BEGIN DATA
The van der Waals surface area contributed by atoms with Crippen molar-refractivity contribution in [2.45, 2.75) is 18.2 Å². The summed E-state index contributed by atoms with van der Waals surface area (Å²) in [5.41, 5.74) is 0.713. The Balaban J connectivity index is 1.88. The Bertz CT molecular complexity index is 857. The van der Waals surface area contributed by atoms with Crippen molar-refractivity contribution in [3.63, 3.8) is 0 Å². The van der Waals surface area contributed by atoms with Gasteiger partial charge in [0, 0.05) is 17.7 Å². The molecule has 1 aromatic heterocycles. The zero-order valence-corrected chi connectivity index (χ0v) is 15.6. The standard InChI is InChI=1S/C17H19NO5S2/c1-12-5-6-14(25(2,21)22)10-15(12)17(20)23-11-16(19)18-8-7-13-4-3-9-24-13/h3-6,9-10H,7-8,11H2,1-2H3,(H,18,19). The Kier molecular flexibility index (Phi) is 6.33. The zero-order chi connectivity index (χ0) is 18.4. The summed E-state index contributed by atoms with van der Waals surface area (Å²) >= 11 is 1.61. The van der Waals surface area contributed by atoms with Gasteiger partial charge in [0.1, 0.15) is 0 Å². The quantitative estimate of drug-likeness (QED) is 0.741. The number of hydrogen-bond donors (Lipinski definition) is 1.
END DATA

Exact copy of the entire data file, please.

The van der Waals surface area contributed by atoms with Crippen molar-refractivity contribution in [2.45, 2.75) is 18.2 Å². The summed E-state index contributed by atoms with van der Waals surface area (Å²) in [5.41, 5.74) is 0.713. The Balaban J connectivity index is 1.88. The Bertz CT molecular complexity index is 857. The van der Waals surface area contributed by atoms with Crippen molar-refractivity contribution in [3.63, 3.8) is 0 Å². The van der Waals surface area contributed by atoms with Gasteiger partial charge in [0, 0.05) is 17.7 Å². The molecule has 1 aromatic heterocycles. The zero-order valence-corrected chi connectivity index (χ0v) is 15.6. The standard InChI is InChI=1S/C17H19NO5S2/c1-12-5-6-14(25(2,21)22)10-15(12)17(20)23-11-16(19)18-8-7-13-4-3-9-24-13/h3-6,9-10H,7-8,11H2,1-2H3,(H,18,19). The Kier molecular flexibility index (Phi) is 6.33. The zero-order chi connectivity index (χ0) is 18.4. The summed E-state index contributed by atoms with van der Waals surface area (Å²) >= 11 is 1.61. The van der Waals surface area contributed by atoms with Gasteiger partial charge in [0.1, 0.15) is 0 Å². The quantitative estimate of drug-likeness (QED) is 0.741. The number of hydrogen-bond donors (Lipinski definition) is 1.